Pushrod tubes required force to remove, as prior rebuilder glued o-rings (known leak point)

 

We reasoned that once unbolted, cylinders should slide right off

 

And they did, exposing pistons and rings

During that same visit, we had intended to remove the flywheel, but we lacked the exact tools we needed (½” drive impact sockets). During my all-too-brief 3rd visit, I brought the required sockets with me, but, even with an air impact gun, the final flywheel bolt would not budge. We worked it so hard that its corners started to round off, so cooler heads prevailed, and we left it alone until a Plan B arises from the pond….

The blue wrench is again utilized in a vain attempt to remove final flywheel bolt

At my urging, Ron did buy a set of snap ring pliers, and they came in handy when removing the snap rings, two per cylinder, one on either side of each piston pin. With those out, the pins were easily knocked free with a drift and hammer, and all the pistons were removed.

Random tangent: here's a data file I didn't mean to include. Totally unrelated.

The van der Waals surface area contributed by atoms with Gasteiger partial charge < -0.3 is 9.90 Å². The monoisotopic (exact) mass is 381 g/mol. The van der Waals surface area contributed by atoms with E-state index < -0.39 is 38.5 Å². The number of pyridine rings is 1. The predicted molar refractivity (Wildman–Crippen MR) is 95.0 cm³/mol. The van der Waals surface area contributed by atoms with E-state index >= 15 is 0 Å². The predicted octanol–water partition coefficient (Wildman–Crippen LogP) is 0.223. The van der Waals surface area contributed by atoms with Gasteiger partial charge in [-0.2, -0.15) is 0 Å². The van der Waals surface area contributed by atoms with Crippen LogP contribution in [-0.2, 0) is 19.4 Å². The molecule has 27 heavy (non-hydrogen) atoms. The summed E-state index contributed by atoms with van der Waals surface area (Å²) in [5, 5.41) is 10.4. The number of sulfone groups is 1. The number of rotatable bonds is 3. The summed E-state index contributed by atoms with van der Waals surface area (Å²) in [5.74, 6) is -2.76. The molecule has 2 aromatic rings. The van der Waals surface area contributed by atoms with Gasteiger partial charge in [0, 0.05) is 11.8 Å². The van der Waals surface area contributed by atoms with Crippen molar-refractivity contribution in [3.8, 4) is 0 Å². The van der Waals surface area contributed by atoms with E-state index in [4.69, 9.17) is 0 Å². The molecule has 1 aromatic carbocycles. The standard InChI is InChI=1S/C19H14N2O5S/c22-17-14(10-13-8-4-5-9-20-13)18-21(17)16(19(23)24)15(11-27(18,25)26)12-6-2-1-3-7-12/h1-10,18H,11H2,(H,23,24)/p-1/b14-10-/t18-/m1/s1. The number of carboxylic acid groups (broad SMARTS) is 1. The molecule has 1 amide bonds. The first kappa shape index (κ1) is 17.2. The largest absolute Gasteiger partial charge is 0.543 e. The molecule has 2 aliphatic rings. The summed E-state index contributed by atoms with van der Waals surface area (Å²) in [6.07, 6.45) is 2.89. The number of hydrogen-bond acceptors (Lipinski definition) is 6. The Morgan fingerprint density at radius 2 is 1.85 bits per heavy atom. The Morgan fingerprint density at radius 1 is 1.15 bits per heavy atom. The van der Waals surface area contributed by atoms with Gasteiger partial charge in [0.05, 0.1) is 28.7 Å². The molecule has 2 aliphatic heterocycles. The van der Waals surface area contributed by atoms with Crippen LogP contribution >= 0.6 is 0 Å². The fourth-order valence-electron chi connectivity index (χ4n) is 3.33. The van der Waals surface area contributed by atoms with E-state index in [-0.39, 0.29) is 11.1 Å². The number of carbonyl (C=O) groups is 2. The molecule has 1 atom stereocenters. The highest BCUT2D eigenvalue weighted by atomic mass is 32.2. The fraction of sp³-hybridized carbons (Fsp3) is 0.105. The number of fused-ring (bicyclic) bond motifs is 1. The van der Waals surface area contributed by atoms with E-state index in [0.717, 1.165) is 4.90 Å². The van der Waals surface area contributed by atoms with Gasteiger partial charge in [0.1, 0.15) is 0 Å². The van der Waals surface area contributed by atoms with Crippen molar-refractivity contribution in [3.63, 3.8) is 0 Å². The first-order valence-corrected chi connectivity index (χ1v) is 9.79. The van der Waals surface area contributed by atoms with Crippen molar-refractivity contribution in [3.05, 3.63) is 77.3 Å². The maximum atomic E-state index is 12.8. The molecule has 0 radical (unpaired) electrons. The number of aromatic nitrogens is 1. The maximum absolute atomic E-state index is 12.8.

With access hindered in places, Ron still managed to reach all 8 snap rings

 

Ron eyes connecting rod bolts, ponders bearing replacement

 

I informed Ron that I had a busy August coming up, so in the interim, he had some decisions to make:

  • If the flywheel bolt can’t be removed, what is our next course of action? Just leave it be? He was leaning in that direction.
  • With pistons removed, the con rod bolts are accessible, and Ron was considering replacing the con rod bearings (but not the crank bearings). He was actively mulling that over.
  • While he had previously purchased a complete engine gasket kit, was he certain that it had everything we needed for reassembly? He was going to inventory that kit.